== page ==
For many people courses/classes can have a bad effect since they make you feel you're studying but you're actually just going to the classes. For some people though it helps them to keep them going and some also prefer being able to ask the "real" teacher when they have a problem in the language. You have to know what type of learner you are. Do you prefer solving problems (search / study / ask on forums) by yourself or would it be a great helpf for you to see a teacher once or twice a week?
This is so true! I never thought about how classes might have a bad effect for some people (and I imagine that if the teacher isn't good, it would be bad for everyone). Your story is inspiring! One day, I'll learn German. I visited Berlin twice and loved it there.
I feel the secret of any language is 75% verbal and the rest reading and writing. Speech requires you to think in the language which in turn allows you to focus on the discussion. Duo is a great starter course and gives you a great introduction into the language but if you are serious in your endeavor you will need a lot more.
I think you're right. Speaking is super important. In a conversation, you have to listen and understand what the other person is saying and then respond accordingly, which takes a lot of brain power! Then you can support that with supplementary material: books, grammar exercises, films, etc...
Classes were not very helpful to me. It's probably because of my personality, I naturally tend to do things alone and a classroom setting made me uncomfortable to the point of just wanting to quit, so that's the reverse of helping lol. And for me, language learning is the one thing I can't force. I didn't always feel like studying French on Mondays at 2.30, and I didn't always feel like spending two hours just on learning the days of the week. But I can see why others find classes useful. Oh! And like the others, I also recommend you to make a tasty language salad hehe mix resources and do what comes natural but aim to advance in different areas.
that's such a good way of putting it. "A tasty language salad." Love that. I agree that it's all about experimenting and finding the right methods for you. I, for example, love watching youtube videos in French to learn.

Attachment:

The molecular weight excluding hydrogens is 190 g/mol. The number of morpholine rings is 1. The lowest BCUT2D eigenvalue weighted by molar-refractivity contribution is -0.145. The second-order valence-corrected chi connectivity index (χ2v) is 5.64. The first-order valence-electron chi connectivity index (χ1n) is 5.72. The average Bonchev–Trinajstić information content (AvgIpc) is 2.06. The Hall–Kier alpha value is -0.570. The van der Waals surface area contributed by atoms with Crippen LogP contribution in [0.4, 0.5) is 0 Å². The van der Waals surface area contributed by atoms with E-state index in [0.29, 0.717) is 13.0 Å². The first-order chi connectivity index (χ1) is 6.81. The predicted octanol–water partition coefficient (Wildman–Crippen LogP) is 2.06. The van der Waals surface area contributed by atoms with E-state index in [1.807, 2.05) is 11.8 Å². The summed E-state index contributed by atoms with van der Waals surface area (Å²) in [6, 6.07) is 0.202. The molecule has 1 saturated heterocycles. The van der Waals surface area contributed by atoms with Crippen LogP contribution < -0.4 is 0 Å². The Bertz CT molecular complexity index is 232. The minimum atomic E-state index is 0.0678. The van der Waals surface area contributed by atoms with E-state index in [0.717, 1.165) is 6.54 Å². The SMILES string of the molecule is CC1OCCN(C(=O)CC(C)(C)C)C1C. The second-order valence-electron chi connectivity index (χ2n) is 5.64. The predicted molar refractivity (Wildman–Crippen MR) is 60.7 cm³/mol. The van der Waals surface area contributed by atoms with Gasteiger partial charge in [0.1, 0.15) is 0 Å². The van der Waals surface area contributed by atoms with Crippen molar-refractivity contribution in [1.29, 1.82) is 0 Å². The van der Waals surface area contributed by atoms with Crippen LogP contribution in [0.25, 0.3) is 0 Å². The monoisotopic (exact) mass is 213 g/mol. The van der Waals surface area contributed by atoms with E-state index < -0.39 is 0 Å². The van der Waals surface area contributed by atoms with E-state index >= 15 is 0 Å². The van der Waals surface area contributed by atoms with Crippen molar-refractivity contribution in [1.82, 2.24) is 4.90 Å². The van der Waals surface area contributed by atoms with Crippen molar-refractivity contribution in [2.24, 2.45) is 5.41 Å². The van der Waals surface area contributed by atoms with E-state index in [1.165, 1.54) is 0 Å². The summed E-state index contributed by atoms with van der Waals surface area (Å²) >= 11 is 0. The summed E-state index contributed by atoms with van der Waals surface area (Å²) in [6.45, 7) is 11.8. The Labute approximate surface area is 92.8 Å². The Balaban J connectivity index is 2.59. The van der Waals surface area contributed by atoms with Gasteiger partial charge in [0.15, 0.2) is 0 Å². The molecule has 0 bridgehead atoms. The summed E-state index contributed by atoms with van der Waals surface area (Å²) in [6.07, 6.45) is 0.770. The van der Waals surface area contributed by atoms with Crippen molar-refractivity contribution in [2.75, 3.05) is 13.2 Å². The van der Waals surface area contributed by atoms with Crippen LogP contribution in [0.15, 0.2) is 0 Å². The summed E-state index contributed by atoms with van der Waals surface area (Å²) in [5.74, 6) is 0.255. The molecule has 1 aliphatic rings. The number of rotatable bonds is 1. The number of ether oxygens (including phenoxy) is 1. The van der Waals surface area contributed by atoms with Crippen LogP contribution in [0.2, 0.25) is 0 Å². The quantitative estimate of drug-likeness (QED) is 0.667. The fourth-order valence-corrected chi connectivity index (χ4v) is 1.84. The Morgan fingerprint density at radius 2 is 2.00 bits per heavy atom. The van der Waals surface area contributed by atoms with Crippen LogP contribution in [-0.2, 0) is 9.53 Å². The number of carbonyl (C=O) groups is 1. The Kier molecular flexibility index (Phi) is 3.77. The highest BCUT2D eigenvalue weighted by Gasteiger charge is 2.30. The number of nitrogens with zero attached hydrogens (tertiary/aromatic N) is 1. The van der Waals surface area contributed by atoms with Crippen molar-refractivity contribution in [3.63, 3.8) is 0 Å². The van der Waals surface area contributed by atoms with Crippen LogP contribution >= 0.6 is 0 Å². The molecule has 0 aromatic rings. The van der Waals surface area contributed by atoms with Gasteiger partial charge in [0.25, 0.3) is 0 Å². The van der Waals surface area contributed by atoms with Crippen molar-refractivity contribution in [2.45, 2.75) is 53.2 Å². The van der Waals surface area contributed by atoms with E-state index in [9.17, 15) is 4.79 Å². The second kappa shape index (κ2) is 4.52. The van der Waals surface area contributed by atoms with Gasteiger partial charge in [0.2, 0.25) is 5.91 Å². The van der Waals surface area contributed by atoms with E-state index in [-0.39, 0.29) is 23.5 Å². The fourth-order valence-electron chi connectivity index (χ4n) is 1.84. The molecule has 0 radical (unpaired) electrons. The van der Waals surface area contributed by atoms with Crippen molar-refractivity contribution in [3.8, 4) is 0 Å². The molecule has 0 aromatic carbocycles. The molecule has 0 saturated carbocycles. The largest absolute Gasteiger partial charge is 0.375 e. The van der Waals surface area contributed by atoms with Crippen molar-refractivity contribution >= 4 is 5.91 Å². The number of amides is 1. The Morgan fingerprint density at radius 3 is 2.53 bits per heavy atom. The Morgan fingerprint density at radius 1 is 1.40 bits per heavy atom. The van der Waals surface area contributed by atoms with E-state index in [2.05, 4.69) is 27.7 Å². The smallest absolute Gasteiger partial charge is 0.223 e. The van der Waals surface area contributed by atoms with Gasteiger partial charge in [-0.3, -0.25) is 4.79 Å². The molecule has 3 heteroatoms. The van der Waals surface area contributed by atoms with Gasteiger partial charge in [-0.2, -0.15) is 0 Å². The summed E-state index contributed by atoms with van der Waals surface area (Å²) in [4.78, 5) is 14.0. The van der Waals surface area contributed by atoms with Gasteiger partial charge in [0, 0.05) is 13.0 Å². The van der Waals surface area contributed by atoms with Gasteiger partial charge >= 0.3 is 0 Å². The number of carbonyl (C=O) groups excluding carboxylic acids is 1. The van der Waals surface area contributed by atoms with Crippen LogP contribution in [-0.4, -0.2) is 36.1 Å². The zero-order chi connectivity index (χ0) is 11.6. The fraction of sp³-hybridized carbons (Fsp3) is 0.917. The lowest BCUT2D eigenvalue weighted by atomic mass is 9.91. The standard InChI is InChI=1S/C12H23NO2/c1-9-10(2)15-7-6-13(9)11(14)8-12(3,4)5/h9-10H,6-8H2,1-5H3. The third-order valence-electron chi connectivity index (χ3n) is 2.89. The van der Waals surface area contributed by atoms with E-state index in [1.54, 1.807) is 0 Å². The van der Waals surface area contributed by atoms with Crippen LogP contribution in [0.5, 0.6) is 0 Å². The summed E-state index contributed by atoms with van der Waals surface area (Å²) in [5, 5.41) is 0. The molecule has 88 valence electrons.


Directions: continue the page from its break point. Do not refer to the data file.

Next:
I think that you can reach a good level in a foreign language, without taking a class, but after that I think, you should take a class, if you don't have a friend who speaks that language well enough, to practice speaking. Now I learn German and I can understand texts at level B1 pretty well, and I also understand the vitals f texts at level B2. Now I'm focusing on listening and writing, and after that, in 2018 I want to take a class, to improve my speaking.
(Edit: now I'm taking an English class, and that really helps me at speaking, cause I have to speak there with the other students.)
Because, I want to learn as more, as I can by myself, and I use other resources, and a class here, where I live costs about 72€, and if this year I take only English classes, then I'll reach a weak C1 level.
Classes, or conversation groups and clubs (check meetup) led by a fluent speaker, are helpful in using the language. I'd look for a class that focuses on conversation to supplement the grammar you get my osmosis in Duo. I don't find classes that teach grammar with lots of explanations as to why are helpful, since your mind tends to run through all those explanations when you're searching for the right form, and in the meantime the conversation has moved on. They're OK for writing and reading, but not for speaking and listening.
I agree with you, but I feel like the way my mind works (I'm pretty analytical/logical/math oriented), I like to have a good knowledge of grammar to work off of.
I like knowing the grammar also, the structure of the language, as a matter of fact, your mind instinctively looks for that when learning a new language, and those aha moments, whether you come up with them yourselves or are taught them, can really help. THEN you need to imbed the rules deeply enough that when you say it wrong, it sounds wrong and you self correct. Eventually, you won't be saying it wrong. The timed practice in Duolingo is somewhat helpful for coming up with quick instinctive responses.